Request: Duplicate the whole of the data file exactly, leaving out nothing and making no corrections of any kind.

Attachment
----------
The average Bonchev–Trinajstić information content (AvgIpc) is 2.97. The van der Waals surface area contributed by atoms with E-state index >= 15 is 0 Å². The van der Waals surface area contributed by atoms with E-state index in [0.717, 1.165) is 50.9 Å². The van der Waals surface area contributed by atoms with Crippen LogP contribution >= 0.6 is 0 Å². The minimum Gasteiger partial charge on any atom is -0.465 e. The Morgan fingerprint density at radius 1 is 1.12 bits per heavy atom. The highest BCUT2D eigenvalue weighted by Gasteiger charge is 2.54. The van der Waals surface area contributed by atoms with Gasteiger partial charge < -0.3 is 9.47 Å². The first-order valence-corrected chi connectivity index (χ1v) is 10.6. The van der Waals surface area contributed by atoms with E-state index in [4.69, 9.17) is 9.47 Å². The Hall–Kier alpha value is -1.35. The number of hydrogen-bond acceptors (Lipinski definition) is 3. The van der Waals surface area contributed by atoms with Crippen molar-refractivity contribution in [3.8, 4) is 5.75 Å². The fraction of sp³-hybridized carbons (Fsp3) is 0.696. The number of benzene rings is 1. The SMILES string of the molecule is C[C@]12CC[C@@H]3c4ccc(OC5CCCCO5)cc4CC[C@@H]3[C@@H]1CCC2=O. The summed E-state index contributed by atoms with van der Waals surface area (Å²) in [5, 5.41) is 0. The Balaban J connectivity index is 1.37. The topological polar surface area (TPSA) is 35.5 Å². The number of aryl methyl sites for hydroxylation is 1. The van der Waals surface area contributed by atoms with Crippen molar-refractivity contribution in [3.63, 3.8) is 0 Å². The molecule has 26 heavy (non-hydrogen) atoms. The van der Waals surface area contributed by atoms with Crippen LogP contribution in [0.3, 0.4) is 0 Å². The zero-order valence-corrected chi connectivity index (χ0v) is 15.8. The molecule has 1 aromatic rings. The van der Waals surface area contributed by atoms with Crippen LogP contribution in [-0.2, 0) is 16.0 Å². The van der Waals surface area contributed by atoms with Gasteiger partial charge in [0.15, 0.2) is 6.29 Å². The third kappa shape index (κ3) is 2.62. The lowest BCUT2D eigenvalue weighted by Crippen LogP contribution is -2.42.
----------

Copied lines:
The average Bonchev–Trinajstić information content (AvgIpc) is 2.97. The van der Waals surface area contributed by atoms with E-state index >= 15 is 0 Å². The van der Waals surface area contributed by atoms with E-state index in [0.717, 1.165) is 50.9 Å². The van der Waals surface area contributed by atoms with Crippen LogP contribution >= 0.6 is 0 Å². The minimum Gasteiger partial charge on any atom is -0.465 e. The Morgan fingerprint density at radius 1 is 1.12 bits per heavy atom. The highest BCUT2D eigenvalue weighted by Gasteiger charge is 2.54. The van der Waals surface area contributed by atoms with Gasteiger partial charge < -0.3 is 9.47 Å². The first-order valence-corrected chi connectivity index (χ1v) is 10.6. The van der Waals surface area contributed by atoms with E-state index in [4.69, 9.17) is 9.47 Å². The Hall–Kier alpha value is -1.35. The number of hydrogen-bond acceptors (Lipinski definition) is 3. The van der Waals surface area contributed by atoms with Crippen molar-refractivity contribution in [3.8, 4) is 5.75 Å². The fraction of sp³-hybridized carbons (Fsp3) is 0.696. The number of benzene rings is 1. The SMILES string of the molecule is C[C@]12CC[C@@H]3c4ccc(OC5CCCCO5)cc4CC[C@@H]3[C@@H]1CCC2=O. The summed E-state index contributed by atoms with van der Waals surface area (Å²) in [5, 5.41) is 0. The Balaban J connectivity index is 1.37. The topological polar surface area (TPSA) is 35.5 Å². The number of aryl methyl sites for hydroxylation is 1. The van der Waals surface area contributed by atoms with Crippen molar-refractivity contribution in [3.63, 3.8) is 0 Å². The molecule has 26 heavy (non-hydrogen) atoms. The van der Waals surface area contributed by atoms with Crippen LogP contribution in [0.3, 0.4) is 0 Å². The zero-order valence-corrected chi connectivity index (χ0v) is 15.8. The molecule has 1 aromatic rings. The van der Waals surface area contributed by atoms with Crippen LogP contribution in [-0.2, 0) is 16.0 Å². The van der Waals surface area contributed by atoms with Gasteiger partial charge in [0.15, 0.2) is 6.29 Å². The third kappa shape index (κ3) is 2.62. The lowest BCUT2D eigenvalue weighted by Crippen LogP contribution is -2.42.